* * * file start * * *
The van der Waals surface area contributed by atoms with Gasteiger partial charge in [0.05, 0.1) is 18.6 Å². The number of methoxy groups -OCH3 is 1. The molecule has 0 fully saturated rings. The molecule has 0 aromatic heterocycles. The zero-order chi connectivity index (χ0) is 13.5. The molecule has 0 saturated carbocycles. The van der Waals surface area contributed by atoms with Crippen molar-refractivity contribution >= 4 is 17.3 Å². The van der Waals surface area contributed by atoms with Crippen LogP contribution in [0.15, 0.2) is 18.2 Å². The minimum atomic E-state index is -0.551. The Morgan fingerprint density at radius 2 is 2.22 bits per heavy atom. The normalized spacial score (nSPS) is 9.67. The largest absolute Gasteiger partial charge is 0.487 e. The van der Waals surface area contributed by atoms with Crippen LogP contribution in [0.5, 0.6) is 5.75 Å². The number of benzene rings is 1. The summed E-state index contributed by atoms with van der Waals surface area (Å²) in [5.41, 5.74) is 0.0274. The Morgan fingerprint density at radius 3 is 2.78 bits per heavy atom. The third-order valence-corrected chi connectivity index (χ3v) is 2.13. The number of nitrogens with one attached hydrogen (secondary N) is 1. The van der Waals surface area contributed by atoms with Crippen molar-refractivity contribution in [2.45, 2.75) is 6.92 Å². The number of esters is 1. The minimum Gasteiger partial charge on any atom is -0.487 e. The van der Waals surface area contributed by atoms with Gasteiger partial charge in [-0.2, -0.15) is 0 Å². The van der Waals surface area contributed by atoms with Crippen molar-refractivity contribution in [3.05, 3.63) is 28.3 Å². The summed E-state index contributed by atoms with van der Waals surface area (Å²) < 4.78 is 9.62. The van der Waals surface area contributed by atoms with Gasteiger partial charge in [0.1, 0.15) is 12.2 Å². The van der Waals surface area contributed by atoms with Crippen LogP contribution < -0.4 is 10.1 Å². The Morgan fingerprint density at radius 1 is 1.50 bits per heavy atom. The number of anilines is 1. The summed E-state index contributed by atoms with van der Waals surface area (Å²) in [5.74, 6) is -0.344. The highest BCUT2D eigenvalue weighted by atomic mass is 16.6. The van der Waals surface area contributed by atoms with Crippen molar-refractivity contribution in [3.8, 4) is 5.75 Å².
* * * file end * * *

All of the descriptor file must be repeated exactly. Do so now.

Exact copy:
The van der Waals surface area contributed by atoms with Gasteiger partial charge in [0.05, 0.1) is 18.6 Å². The number of methoxy groups -OCH3 is 1. The molecule has 0 fully saturated rings. The molecule has 0 aromatic heterocycles. The zero-order chi connectivity index (χ0) is 13.5. The molecule has 0 saturated carbocycles. The van der Waals surface area contributed by atoms with Crippen molar-refractivity contribution >= 4 is 17.3 Å². The van der Waals surface area contributed by atoms with Crippen LogP contribution in [0.15, 0.2) is 18.2 Å². The minimum atomic E-state index is -0.551. The Morgan fingerprint density at radius 2 is 2.22 bits per heavy atom. The normalized spacial score (nSPS) is 9.67. The largest absolute Gasteiger partial charge is 0.487 e. The van der Waals surface area contributed by atoms with Crippen LogP contribution in [0.5, 0.6) is 5.75 Å². The number of benzene rings is 1. The summed E-state index contributed by atoms with van der Waals surface area (Å²) in [5.41, 5.74) is 0.0274. The Morgan fingerprint density at radius 3 is 2.78 bits per heavy atom. The third-order valence-corrected chi connectivity index (χ3v) is 2.13. The number of nitrogens with one attached hydrogen (secondary N) is 1. The van der Waals surface area contributed by atoms with Crippen molar-refractivity contribution in [2.45, 2.75) is 6.92 Å². The number of esters is 1. The minimum Gasteiger partial charge on any atom is -0.487 e. The van der Waals surface area contributed by atoms with Gasteiger partial charge in [-0.2, -0.15) is 0 Å². The van der Waals surface area contributed by atoms with Crippen molar-refractivity contribution in [3.05, 3.63) is 28.3 Å². The summed E-state index contributed by atoms with van der Waals surface area (Å²) < 4.78 is 9.62. The van der Waals surface area contributed by atoms with Gasteiger partial charge in [0.1, 0.15) is 12.2 Å². The van der Waals surface area contributed by atoms with Crippen LogP contribution < -0.4 is 10.1 Å². The Morgan fingerprint density at radius 1 is 1.50 bits per heavy atom. The number of anilines is 1. The summed E-state index contributed by atoms with van der Waals surface area (Å²) in [5.74, 6) is -0.344. The highest BCUT2D eigenvalue weighted by atomic mass is 16.6. The van der Waals surface area contributed by atoms with Crippen molar-refractivity contribution in [3.8, 4) is 5.75 Å².